Introduction to theories of public policy
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Introduction to Theories of Public Policy. Outline Uses of Models Types of Models Group Work. Dye: Uses of Models. Simplify and clarify our thinking about politics and public policy Identify important aspects of policy problems

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Introduction to theories of public policy
Introduction to Theories of Public Policy

  • Outline

    • Uses of Models

    • Types of Models

    • Group Work


Dye uses of models
Dye: Uses of Models

  • Simplify and clarify our thinking about politics and public policy

  • Identify important aspects of policy problems

  • Help us to communicate with each other by focusing on essential features of political life

  • Direct our efforts to understand public policy better by suggesting what is important and unimportant

  • Suggest explanations for public policy and predict its consequences


Introduction to theories of public policy

1. Who participates in policy making?

2. How are policy decisions made?

3. What are the underlying assumptions of the theory/model?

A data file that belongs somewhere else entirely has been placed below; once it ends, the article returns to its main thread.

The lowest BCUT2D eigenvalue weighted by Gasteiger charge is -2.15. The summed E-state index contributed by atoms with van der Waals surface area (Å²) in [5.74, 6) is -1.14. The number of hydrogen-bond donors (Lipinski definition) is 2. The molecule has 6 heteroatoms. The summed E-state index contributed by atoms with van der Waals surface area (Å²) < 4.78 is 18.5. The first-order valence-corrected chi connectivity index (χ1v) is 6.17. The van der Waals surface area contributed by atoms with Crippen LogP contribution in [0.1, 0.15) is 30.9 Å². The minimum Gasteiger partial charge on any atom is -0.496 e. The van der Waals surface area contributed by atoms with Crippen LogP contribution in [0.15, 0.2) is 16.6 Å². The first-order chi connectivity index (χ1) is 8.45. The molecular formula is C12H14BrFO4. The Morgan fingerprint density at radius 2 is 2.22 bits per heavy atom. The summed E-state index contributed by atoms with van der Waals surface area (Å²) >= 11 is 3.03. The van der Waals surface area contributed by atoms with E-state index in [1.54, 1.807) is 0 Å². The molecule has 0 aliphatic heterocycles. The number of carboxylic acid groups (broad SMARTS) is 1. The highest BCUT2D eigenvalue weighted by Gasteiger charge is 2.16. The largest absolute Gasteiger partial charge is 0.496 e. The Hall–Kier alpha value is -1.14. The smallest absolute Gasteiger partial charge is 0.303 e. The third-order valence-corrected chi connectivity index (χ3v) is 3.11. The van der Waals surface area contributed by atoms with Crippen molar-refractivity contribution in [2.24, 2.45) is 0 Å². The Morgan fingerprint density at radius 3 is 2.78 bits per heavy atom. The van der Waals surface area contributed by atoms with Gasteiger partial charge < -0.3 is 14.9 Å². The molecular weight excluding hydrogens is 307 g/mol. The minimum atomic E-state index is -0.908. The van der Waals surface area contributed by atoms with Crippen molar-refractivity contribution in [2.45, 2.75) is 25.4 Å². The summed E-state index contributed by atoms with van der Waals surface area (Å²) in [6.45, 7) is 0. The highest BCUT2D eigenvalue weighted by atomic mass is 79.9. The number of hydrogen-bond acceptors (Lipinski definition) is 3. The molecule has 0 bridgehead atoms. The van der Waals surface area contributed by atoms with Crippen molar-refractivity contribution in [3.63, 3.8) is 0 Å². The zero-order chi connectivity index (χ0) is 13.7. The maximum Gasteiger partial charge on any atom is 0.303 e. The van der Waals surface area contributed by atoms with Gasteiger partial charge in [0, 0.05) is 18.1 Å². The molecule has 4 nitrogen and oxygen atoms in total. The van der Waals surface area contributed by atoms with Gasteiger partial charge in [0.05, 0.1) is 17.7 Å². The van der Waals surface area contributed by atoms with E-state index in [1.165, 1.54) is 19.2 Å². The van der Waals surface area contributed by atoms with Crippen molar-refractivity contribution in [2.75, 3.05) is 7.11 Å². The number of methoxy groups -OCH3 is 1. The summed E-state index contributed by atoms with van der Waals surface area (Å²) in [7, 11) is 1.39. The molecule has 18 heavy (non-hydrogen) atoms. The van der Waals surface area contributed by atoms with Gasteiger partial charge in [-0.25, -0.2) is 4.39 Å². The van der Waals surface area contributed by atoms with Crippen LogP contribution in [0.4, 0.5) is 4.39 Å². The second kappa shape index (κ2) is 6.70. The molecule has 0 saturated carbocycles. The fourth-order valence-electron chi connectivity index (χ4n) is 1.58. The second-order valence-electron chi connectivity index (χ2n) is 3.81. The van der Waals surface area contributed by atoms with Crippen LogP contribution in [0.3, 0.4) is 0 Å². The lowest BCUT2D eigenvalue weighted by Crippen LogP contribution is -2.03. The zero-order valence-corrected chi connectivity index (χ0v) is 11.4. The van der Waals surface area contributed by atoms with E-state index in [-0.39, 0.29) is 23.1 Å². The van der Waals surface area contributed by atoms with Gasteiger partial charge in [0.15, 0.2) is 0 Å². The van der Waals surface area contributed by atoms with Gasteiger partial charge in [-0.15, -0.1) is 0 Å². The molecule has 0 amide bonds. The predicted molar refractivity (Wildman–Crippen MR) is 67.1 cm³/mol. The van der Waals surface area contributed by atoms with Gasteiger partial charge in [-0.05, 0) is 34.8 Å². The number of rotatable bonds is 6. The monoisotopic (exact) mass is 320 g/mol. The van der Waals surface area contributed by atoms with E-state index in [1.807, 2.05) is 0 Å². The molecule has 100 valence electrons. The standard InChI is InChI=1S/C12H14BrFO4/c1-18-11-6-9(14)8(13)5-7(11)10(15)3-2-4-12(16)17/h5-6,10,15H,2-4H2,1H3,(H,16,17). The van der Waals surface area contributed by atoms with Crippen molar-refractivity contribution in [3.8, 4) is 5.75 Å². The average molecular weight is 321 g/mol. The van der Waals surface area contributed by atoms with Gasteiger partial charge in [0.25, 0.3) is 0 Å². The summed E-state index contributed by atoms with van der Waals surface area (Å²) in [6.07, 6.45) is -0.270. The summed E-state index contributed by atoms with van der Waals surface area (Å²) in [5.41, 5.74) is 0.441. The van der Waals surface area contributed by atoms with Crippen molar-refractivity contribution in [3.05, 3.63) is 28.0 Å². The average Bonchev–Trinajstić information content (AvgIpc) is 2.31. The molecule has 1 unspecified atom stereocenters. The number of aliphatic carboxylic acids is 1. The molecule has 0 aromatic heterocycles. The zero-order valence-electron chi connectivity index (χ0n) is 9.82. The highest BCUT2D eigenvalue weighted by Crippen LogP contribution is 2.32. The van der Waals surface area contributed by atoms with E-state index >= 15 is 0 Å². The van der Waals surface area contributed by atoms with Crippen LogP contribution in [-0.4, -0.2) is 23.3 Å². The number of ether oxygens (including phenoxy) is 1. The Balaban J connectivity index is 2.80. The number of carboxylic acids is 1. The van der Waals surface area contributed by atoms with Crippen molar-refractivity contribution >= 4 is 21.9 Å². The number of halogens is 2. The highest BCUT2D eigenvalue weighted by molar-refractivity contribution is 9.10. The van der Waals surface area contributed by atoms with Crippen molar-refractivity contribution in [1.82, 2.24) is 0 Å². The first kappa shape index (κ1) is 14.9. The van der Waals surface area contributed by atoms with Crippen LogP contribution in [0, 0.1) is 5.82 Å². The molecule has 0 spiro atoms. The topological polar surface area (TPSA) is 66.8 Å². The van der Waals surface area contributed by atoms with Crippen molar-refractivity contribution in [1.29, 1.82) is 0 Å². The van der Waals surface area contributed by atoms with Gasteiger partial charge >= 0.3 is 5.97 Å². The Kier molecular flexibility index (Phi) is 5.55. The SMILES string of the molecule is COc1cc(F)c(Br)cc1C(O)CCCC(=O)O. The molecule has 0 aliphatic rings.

4. If the author is right, what are the consequences for the general public of policy decisions made in accordance with the particular theory/model?


Types of models
Types of Models

There are 4 questions you should be able to answer about each of the theories or models you will be exposed to:


1 institutionalism
1. Institutionalism

Public policy as institutional output

  • Who: executive, legislative, and judicial branches

  • How: policy is authoritatively determined, implemented, and enforced by these institutions (legitimacy, universality, and coercion)

  • Implications/assumptions: individuals have little impact; structure/design affects outcomes


2 process model
2. Process Model

Public policy as political activity

  • Who: voters, interest groups, legislators, presidents, bureaucrats, judges

  • How: ID problem, set agenda, formulate policy proposals, legitimate policies, implement policies, evaluate policies